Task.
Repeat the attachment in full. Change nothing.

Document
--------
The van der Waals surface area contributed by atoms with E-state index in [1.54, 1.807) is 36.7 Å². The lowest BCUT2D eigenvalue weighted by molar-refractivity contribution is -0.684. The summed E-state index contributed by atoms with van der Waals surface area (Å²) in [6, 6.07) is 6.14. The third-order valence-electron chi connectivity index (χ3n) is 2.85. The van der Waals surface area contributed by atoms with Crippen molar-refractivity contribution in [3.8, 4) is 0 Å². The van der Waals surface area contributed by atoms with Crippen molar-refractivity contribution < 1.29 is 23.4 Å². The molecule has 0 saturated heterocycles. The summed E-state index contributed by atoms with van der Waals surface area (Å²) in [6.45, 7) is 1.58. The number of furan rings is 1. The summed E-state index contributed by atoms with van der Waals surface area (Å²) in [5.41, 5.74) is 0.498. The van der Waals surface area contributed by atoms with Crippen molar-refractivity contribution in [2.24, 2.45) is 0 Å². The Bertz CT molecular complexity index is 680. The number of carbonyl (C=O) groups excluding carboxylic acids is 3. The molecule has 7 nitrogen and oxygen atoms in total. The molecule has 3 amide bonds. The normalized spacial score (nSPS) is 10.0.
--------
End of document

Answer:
The van der Waals surface area contributed by atoms with E-state index in [1.54, 1.807) is 36.7 Å². The lowest BCUT2D eigenvalue weighted by molar-refractivity contribution is -0.684. The summed E-state index contributed by atoms with van der Waals surface area (Å²) in [6, 6.07) is 6.14. The third-order valence-electron chi connectivity index (χ3n) is 2.85. The van der Waals surface area contributed by atoms with Crippen molar-refractivity contribution in [3.8, 4) is 0 Å². The van der Waals surface area contributed by atoms with Crippen molar-refractivity contribution < 1.29 is 23.4 Å². The molecule has 0 saturated heterocycles. The summed E-state index contributed by atoms with van der Waals surface area (Å²) in [6.45, 7) is 1.58. The number of furan rings is 1. The summed E-state index contributed by atoms with van der Waals surface area (Å²) in [5.41, 5.74) is 0.498. The van der Waals surface area contributed by atoms with Crippen molar-refractivity contribution in [2.24, 2.45) is 0 Å². The Bertz CT molecular complexity index is 680. The number of carbonyl (C=O) groups excluding carboxylic acids is 3. The molecule has 7 nitrogen and oxygen atoms in total. The molecule has 3 amide bonds. The normalized spacial score (nSPS) is 10.0.